In the spectrum of the Sun, for example, our spectrographs (the instruments we use to study the spectrum) can resolve more than 15,000 lines just in the range that our eyes can see. If we look at the entire electromagnetic range, the Sun has at least three times as many lines, and perhaps even more. We can identify many of them, but at least a few thousand remain unknown today. Many of the unidentified ones lie at ultraviolet wavelengths (shorter than what our eyes can see); these lines blend together, making it hard to distinguish one from the next, even with our best instruments.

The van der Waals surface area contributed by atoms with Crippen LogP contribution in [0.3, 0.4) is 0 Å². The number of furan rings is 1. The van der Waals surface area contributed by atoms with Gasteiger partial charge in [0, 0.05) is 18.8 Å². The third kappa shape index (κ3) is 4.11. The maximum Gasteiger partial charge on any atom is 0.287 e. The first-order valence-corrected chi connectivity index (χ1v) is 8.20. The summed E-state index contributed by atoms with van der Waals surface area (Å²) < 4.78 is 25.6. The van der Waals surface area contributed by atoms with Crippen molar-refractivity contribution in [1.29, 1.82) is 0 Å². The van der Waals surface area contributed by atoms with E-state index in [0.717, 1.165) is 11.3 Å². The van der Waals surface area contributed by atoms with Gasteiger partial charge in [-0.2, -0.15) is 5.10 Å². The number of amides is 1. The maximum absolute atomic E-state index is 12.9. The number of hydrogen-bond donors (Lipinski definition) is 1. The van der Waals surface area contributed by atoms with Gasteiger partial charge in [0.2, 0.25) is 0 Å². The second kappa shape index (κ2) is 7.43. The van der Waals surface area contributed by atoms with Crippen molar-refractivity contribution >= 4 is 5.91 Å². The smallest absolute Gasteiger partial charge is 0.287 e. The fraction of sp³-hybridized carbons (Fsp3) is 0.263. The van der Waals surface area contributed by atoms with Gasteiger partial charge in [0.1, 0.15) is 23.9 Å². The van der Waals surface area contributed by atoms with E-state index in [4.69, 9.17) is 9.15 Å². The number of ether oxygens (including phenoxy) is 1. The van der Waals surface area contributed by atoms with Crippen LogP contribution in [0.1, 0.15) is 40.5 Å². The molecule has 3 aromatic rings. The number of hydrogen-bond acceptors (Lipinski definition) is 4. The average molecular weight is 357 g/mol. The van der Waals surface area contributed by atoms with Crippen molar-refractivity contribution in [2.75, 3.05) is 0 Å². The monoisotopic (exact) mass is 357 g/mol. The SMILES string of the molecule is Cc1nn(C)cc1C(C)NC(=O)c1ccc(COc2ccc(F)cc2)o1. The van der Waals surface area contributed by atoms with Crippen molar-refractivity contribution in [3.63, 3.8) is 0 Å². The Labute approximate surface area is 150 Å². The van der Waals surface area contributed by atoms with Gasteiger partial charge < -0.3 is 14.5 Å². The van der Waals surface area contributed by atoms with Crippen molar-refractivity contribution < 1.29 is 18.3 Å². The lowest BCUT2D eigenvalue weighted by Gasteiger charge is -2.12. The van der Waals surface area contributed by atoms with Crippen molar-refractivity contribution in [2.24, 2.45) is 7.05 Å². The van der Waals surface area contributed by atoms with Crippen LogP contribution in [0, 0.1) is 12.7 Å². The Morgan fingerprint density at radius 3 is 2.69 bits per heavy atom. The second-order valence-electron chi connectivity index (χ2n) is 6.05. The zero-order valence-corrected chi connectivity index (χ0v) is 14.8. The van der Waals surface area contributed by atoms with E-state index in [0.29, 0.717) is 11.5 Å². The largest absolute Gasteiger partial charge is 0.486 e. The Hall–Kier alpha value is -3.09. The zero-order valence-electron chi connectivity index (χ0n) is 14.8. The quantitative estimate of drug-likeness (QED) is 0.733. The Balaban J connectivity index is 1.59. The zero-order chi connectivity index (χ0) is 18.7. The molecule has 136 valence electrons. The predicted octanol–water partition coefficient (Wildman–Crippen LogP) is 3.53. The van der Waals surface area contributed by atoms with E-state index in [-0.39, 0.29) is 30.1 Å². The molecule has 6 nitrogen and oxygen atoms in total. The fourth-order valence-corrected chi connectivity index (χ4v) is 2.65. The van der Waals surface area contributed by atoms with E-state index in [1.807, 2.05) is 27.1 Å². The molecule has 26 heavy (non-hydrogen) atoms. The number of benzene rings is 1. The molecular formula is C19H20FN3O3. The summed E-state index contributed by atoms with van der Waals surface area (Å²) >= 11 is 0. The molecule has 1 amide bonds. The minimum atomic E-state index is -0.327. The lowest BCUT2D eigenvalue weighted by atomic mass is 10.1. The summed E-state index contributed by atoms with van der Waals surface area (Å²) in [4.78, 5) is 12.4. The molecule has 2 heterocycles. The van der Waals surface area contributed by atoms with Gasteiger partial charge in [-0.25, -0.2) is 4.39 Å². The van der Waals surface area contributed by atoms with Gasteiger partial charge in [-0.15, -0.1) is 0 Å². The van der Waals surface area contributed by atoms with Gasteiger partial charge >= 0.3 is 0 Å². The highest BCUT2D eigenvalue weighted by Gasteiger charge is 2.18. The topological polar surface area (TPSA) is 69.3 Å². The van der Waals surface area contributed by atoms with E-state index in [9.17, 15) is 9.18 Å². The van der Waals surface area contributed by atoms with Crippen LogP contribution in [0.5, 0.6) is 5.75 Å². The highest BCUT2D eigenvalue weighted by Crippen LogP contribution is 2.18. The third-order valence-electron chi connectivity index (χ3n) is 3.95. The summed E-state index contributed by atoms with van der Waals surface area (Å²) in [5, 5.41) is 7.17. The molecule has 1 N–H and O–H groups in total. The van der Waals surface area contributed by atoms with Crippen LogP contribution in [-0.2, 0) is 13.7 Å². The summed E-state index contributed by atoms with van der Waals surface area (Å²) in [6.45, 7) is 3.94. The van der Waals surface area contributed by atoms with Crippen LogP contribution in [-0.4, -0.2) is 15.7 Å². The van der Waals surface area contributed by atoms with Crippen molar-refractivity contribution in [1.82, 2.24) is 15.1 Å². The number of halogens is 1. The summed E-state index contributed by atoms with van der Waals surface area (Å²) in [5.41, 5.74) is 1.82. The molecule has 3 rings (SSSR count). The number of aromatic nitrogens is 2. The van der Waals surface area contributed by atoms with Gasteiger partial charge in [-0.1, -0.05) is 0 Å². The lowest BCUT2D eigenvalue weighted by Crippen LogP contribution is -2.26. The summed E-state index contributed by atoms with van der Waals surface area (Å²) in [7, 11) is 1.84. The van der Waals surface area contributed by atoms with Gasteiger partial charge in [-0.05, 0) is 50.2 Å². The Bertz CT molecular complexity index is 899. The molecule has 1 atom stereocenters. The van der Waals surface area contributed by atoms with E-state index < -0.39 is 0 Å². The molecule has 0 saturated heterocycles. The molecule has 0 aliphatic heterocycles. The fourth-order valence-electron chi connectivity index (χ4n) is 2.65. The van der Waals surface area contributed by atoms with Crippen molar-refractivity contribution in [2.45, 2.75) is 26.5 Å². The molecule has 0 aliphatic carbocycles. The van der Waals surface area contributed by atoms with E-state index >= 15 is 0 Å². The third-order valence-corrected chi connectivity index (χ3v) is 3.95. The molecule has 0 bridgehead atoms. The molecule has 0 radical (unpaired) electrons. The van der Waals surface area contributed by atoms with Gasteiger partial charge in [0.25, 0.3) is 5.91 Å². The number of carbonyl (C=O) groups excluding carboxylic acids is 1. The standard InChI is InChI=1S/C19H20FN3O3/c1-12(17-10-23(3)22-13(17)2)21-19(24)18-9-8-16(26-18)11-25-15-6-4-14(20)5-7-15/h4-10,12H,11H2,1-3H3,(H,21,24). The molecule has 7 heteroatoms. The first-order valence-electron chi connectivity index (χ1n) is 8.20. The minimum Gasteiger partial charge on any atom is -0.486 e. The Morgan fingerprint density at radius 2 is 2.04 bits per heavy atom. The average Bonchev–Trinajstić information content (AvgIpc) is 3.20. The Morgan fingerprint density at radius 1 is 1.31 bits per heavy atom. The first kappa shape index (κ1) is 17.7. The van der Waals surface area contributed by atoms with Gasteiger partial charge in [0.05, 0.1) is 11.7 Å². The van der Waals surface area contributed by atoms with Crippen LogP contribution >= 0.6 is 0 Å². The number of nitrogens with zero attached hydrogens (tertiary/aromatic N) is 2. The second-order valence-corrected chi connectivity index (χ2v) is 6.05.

The study of spectral lines is really just the study of the complex configurations and behaviors of electrons in atoms. As astronomers, we owe a large part of our success in identifying spectral lines in astronomical objects to laboratory spectroscopists. These scientists dedicate years, and sometimes entire careers, to studying the detailed spectroscopic signatures of atoms, molecules, and plasmas (hot ionized gases) in laboratories on Earth.
Thanks to this help on the ground, astronomers have been able to successfully identify tens of thousands of lines in all sorts of objects in space: stars, galaxies, nebulae, quasars, supernovae, comets, atmospheres of planets, and even the gas and dust between them all.